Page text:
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Words of Wisdom: “It's not a lost cause.. we just seem to be at that frustrating cusp where it's technically possible with current technology, just not easy or cheap.” – thatswhatsup1)

Running AC on [an inverter] is rich man's game – HaldorEE2)

I want to run A/C off solar

Understood, we all would like to do that. We wish it were simple and inexpensive enough to be common. It's not common. Some folks do have A/C but the great majority of them are getting power from a generator or shore power.

Unfortunately, if you are reading this you probably haven't done the math. Prepare for some unpleasant news, because at this point you may not be familiar with:

  • how much power it takes to run the A/C unit continuously
  • how much power it takes to start the A/C unit (usually much more than running it)
  • how much solar panels are derated in actual use. If it's hot enough to run A/C it's hot enough that you are already losing 25% of your solar panels' rated output due to voltage depression. That is before wiring and charge controller losses.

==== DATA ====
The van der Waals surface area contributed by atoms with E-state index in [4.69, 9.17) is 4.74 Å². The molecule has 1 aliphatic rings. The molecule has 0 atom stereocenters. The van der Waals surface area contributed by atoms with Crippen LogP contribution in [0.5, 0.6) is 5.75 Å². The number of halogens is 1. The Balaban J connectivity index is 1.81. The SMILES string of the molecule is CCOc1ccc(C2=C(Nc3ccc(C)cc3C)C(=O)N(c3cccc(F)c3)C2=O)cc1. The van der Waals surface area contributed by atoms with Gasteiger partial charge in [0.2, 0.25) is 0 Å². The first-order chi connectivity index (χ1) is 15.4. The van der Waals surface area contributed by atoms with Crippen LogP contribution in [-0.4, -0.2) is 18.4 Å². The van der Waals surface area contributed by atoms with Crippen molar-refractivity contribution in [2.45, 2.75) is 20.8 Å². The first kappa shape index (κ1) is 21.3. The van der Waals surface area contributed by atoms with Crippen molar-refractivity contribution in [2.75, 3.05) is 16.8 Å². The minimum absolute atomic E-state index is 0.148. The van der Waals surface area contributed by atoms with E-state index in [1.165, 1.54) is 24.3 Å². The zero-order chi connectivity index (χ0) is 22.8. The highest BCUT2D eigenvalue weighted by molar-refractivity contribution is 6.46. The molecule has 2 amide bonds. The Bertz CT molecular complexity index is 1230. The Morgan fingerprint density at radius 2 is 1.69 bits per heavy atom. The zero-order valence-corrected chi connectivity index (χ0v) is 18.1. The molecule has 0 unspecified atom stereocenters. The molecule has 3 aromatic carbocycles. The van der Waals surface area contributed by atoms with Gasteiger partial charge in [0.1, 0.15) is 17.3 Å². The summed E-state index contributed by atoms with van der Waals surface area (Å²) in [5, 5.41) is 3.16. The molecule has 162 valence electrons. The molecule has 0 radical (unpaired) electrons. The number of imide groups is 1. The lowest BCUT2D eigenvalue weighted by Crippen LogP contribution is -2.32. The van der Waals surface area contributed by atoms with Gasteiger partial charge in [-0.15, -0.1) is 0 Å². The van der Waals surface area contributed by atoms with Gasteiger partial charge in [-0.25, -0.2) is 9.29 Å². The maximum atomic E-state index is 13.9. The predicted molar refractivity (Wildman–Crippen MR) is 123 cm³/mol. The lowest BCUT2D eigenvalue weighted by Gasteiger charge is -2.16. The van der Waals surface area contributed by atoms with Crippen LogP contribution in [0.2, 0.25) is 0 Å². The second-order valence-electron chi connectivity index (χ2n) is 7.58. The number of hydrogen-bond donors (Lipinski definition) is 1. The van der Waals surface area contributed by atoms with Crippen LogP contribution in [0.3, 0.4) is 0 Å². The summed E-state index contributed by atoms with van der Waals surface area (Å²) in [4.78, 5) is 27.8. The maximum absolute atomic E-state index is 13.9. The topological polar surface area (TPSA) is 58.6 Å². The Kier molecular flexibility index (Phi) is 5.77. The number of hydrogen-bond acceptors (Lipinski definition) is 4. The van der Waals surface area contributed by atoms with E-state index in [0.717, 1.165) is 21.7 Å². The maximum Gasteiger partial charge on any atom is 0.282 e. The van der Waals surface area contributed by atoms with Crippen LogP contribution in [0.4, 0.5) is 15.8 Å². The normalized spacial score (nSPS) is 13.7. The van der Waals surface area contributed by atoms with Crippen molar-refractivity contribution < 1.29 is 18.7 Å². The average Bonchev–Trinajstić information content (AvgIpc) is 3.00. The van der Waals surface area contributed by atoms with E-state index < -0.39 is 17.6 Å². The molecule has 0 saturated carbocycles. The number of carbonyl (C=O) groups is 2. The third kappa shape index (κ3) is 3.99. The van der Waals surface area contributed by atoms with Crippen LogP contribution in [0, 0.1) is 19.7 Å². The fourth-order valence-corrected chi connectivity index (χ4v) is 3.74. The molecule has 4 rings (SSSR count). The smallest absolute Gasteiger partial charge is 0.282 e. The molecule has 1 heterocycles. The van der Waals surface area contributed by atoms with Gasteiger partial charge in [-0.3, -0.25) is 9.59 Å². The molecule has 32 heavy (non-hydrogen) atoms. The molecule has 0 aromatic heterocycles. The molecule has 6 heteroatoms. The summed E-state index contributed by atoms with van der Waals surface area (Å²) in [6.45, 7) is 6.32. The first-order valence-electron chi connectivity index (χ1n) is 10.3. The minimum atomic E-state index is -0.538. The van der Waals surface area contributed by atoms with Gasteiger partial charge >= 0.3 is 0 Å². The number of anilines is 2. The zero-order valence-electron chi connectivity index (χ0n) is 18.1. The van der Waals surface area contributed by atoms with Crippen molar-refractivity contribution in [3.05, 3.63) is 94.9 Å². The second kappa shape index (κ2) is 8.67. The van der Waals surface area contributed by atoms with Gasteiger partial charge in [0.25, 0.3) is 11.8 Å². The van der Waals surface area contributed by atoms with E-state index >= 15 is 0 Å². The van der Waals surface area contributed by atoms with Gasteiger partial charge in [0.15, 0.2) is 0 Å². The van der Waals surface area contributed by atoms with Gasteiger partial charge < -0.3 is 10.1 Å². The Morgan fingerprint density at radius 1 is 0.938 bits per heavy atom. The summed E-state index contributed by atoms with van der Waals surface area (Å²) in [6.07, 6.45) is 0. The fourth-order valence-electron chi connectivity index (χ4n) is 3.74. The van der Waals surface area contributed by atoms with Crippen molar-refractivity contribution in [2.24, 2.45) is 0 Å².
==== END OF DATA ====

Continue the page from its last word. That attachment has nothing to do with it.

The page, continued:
• how much space those panels will require
  • how much money those panels will cost to acquire
  • how much money big solar charge controllers cost

And that's just considering running the unit in optimum solar conditions in the daytime. Running A/C at night requires a magnitude increase in battery bank. That is either $$$, heavy, or both.

There is a reason people snowbird (follow good weather) and use roof vents to control humidity and temperature.

One exception to this dilemma is available if you live in the desert; swamp coolers do a good job of cooling in areas of low humidity. They use very little electricity but a great deal of water.

But some people are doing it!

That's right. People also make 200mph Pintos and 20ft tall bicycles.

There are people with an in-depth understanding of the issues, and the money and space to make it happen. It does not stand to reason that the average person with average resources and commitment will make the trip from idea to implementation.

If you would like to learn more about how it's been done before, start with this post by trebor then check out posts by people who have done it:

Also see

but RVs are doing it

RVs and travel trailers typically power their single A/C off 30A (3,600W) shore power, and sometimes can't run that and a MW at the same time depending on other loads. Dual A/C typically runs off 50A (12,000W) shore power.

When away from shore power they run generator power into the shore power port.

hvac/solar_ac.txt · Last modified: 2023/03/02 12:03 by frater_secessus